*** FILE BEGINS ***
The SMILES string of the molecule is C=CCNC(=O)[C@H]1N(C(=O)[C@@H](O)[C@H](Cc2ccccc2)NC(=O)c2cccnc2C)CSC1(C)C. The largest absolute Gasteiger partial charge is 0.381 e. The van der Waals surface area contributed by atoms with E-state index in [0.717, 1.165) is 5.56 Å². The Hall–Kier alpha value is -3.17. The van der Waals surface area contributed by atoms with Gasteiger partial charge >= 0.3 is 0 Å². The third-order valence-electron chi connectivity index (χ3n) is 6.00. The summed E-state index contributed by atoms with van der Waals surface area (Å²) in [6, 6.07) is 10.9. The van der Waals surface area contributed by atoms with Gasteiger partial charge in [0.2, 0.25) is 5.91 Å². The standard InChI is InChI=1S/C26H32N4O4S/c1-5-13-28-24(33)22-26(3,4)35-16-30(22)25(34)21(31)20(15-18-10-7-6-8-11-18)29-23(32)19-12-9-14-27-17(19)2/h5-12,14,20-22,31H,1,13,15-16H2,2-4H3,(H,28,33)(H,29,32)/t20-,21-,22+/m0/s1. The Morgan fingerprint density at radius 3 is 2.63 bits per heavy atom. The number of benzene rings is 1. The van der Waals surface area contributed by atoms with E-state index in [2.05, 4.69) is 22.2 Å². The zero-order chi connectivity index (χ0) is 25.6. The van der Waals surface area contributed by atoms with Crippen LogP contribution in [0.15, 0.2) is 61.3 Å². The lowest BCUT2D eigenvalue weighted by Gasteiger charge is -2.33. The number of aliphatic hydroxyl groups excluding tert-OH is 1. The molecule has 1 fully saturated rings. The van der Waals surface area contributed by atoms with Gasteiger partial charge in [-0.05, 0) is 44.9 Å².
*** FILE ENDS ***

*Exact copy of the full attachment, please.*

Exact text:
The SMILES string of the molecule is C=CCNC(=O)[C@H]1N(C(=O)[C@@H](O)[C@H](Cc2ccccc2)NC(=O)c2cccnc2C)CSC1(C)C. The largest absolute Gasteiger partial charge is 0.381 e. The van der Waals surface area contributed by atoms with E-state index in [0.717, 1.165) is 5.56 Å². The Hall–Kier alpha value is -3.17. The van der Waals surface area contributed by atoms with Gasteiger partial charge >= 0.3 is 0 Å². The third-order valence-electron chi connectivity index (χ3n) is 6.00. The summed E-state index contributed by atoms with van der Waals surface area (Å²) in [6, 6.07) is 10.9. The van der Waals surface area contributed by atoms with Gasteiger partial charge in [0.2, 0.25) is 5.91 Å². The standard InChI is InChI=1S/C26H32N4O4S/c1-5-13-28-24(33)22-26(3,4)35-16-30(22)25(34)21(31)20(15-18-10-7-6-8-11-18)29-23(32)19-12-9-14-27-17(19)2/h5-12,14,20-22,31H,1,13,15-16H2,2-4H3,(H,28,33)(H,29,32)/t20-,21-,22+/m0/s1. The Morgan fingerprint density at radius 3 is 2.63 bits per heavy atom. The number of benzene rings is 1. The van der Waals surface area contributed by atoms with E-state index in [2.05, 4.69) is 22.2 Å². The zero-order chi connectivity index (χ0) is 25.6. The van der Waals surface area contributed by atoms with Crippen LogP contribution in [0.15, 0.2) is 61.3 Å². The lowest BCUT2D eigenvalue weighted by Gasteiger charge is -2.33. The number of aliphatic hydroxyl groups excluding tert-OH is 1. The molecule has 1 fully saturated rings. The van der Waals surface area contributed by atoms with Gasteiger partial charge in [-0.05, 0) is 44.9 Å².